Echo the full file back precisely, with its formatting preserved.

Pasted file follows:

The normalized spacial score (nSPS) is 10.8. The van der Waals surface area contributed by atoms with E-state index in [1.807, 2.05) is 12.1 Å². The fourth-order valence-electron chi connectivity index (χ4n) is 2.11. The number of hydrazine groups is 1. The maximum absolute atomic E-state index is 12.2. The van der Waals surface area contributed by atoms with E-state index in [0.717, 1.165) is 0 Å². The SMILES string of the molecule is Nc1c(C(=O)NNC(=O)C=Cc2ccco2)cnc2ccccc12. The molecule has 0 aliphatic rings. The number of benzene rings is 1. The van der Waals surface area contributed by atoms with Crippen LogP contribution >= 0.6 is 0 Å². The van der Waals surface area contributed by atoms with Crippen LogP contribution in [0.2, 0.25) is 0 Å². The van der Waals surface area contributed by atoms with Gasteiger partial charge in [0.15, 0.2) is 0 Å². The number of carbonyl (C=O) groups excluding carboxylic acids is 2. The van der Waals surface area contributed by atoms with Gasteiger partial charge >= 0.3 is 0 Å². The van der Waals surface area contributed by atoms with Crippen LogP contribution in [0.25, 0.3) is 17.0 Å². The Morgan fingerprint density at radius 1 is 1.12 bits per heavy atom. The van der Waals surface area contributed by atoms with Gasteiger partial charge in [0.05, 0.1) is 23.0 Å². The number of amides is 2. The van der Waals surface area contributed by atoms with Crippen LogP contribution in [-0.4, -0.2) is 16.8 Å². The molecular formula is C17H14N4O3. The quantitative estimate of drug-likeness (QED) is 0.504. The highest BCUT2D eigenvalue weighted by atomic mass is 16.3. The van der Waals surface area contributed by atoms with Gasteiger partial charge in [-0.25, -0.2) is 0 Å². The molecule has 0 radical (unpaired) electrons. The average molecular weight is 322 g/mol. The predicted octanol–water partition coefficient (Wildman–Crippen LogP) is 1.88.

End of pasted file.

The normalized spacial score (nSPS) is 10.8. The van der Waals surface area contributed by atoms with E-state index in [1.807, 2.05) is 12.1 Å². The fourth-order valence-electron chi connectivity index (χ4n) is 2.11. The number of hydrazine groups is 1. The maximum absolute atomic E-state index is 12.2. The van der Waals surface area contributed by atoms with E-state index in [0.717, 1.165) is 0 Å². The SMILES string of the molecule is Nc1c(C(=O)NNC(=O)C=Cc2ccco2)cnc2ccccc12. The molecule has 0 aliphatic rings. The number of benzene rings is 1. The van der Waals surface area contributed by atoms with Crippen LogP contribution >= 0.6 is 0 Å². The van der Waals surface area contributed by atoms with Crippen LogP contribution in [0.2, 0.25) is 0 Å². The van der Waals surface area contributed by atoms with Gasteiger partial charge in [0.15, 0.2) is 0 Å². The number of carbonyl (C=O) groups excluding carboxylic acids is 2. The van der Waals surface area contributed by atoms with Gasteiger partial charge >= 0.3 is 0 Å². The van der Waals surface area contributed by atoms with Crippen LogP contribution in [0.25, 0.3) is 17.0 Å². The Morgan fingerprint density at radius 1 is 1.12 bits per heavy atom. The van der Waals surface area contributed by atoms with Gasteiger partial charge in [0.05, 0.1) is 23.0 Å². The number of amides is 2. The van der Waals surface area contributed by atoms with Crippen LogP contribution in [-0.4, -0.2) is 16.8 Å². The molecular formula is C17H14N4O3. The quantitative estimate of drug-likeness (QED) is 0.504. The highest BCUT2D eigenvalue weighted by atomic mass is 16.3. The van der Waals surface area contributed by atoms with Gasteiger partial charge in [-0.25, -0.2) is 0 Å². The molecule has 0 radical (unpaired) electrons. The average molecular weight is 322 g/mol. The predicted octanol–water partition coefficient (Wildman–Crippen LogP) is 1.88.